I think about those women, I think about a woman Dee Dee Chamblee, a Black trans woman who does work around HIV activism and building the leadership of Black trans women.
But I also think about peers, there are so many programs that are moving important work on the ground and in their local communities in the United States and around the world, and so they are the heroes that we will never hear enough kudos for.
You’ve said before that you don’t feel like a pioneer, but there’s no doubt you’re out in the world kicking extraordinary goals. Have you had the chance to see the ways your work has lead to empowering and supporting other trans women, and in particular trans women of colour?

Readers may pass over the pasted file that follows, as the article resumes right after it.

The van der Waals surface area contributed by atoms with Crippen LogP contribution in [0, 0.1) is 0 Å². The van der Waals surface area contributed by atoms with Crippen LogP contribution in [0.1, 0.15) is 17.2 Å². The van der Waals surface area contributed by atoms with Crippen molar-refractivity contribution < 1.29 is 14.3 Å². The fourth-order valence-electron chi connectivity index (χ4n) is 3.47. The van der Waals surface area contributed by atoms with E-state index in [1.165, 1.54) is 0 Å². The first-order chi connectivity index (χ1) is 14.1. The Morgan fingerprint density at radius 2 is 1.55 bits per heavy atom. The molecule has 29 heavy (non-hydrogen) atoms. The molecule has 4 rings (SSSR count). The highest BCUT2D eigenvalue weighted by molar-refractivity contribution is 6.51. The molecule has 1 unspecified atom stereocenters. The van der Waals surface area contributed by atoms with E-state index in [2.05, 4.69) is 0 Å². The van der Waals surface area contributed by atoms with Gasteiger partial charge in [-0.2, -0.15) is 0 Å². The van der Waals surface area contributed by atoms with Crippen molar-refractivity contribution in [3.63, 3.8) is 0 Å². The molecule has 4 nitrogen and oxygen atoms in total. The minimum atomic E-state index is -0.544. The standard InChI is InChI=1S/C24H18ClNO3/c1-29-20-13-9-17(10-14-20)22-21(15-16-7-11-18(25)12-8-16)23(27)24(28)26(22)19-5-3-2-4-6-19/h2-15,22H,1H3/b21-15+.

I definitely think the ways in which I have been vocal for the last several years people have come up to me and told me all the time thank you for the work that I do, and are thankful for how I’ve used social media, different things like that.
But on a tangible level, I built a program called Black Trans Circles at the Transgender Law Center and the hope is that we will have a pipeline for leadership of Black trans women there, and I am excited for it to continue as we bring in new and fresh leadership into the fold so it lives on beyond me founding it.
We were thrilled to hear about your appointment as executive editor of Out Magazine last year, and to see the work happening since. What do you believe is the role of explicitly queer media today?